LAS VEGAS, Nv. DARPA staged a unique competition where bots are the players and not humans, but still with a public in awe. DARPA’s Cyber Grand Competition is the first head-to-head all out hack competition, and a team from Pittsburgh emerged as champion.
ForAllSecure won the $2 million prize with its cyber security bot. They created an autonomous bot that can repair security vulnerabilities in real time, and it’s called Mayhem.
The challenge is sponsored by the military’s most futuristic brand, the Defense Advanced Research Projects Agency (DARPA), with the goal of enhancing cyber security for all systems.
Mayhem was the best bot-hunting bot of the Grand Cyber Challenge
DARPA wants private industries to create cyber security software that can work without supervision. The goal is to replace people in a task humans don’t excel.
The event is surprisingly popular. A group “Cybercasters” made a play by play commentary for 5,000 spectators watching at seven massive flat screens in the Paris Hotel ballroom. Two renowned hackers, Hawaii John and Ivisig0th, attended and cheered the event, accompanied by the astrophysicist Dr. Hakeem Oluseyi.
— Mechanical Phish (@mechanicalphish) August 4, 2016
The show? Watching machines fighting and vanquishing software flaws in a matter of minutes, even seconds. Lines of bright, multicolored dots moving from one screen to the next served as the plays of the night.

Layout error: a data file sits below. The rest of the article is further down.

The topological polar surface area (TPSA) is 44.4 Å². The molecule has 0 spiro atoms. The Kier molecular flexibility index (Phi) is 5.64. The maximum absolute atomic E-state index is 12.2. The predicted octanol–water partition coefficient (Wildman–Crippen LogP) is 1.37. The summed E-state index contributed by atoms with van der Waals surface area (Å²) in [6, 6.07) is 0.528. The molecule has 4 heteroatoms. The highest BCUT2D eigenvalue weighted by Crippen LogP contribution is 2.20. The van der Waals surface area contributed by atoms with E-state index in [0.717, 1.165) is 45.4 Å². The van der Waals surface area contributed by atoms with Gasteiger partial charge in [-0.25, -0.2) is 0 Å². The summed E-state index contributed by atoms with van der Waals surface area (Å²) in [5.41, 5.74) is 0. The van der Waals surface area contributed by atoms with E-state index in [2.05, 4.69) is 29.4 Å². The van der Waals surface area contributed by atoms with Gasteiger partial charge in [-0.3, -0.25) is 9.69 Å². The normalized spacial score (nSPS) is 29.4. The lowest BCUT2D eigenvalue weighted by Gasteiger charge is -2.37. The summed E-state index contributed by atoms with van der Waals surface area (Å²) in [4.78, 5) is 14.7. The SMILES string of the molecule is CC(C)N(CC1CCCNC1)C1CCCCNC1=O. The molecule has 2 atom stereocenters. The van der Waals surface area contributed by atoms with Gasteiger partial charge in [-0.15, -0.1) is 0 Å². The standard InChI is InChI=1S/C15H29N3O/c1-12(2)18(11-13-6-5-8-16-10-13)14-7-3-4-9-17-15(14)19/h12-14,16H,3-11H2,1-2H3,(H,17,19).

A scoreboard kept the points for each team, counting both defense and attack, and the court was a huge stage built upon 180 tons of water to maintain the temperature of the computers.
“I’m enormously gratified that we achieved the primary goal, which was to provide clear proof of principle that machine speed, the scalable cyber defense is indeed possible,” said DARPA program manager Mike Walker.
ForAllSecure won $2 million at the hacking event
ForAllSecure, a developer of end-user software security, participated in the contest with five other teams. The team won using technology developed at the Carnegie Mellon University.
TechX team nailed the second place with their program, Xandra. They pocketed $1 million, and mechanical Phish ended up in third place with a $750,000 prize. Mayhem won the 12-hour “capture the flag”-like competition, where teams gained points depending on how well their robots “protected the host, scanned the network for vulnerabilities and maintained the correct function of the software.”
— Mayhem CRS (@MayhemCRS) August 6, 2016
The Pittsburg team combined two different algorithms to win: one to search for flaws and other for testing software prone to fail. It was an innovation worth 2 million dollars.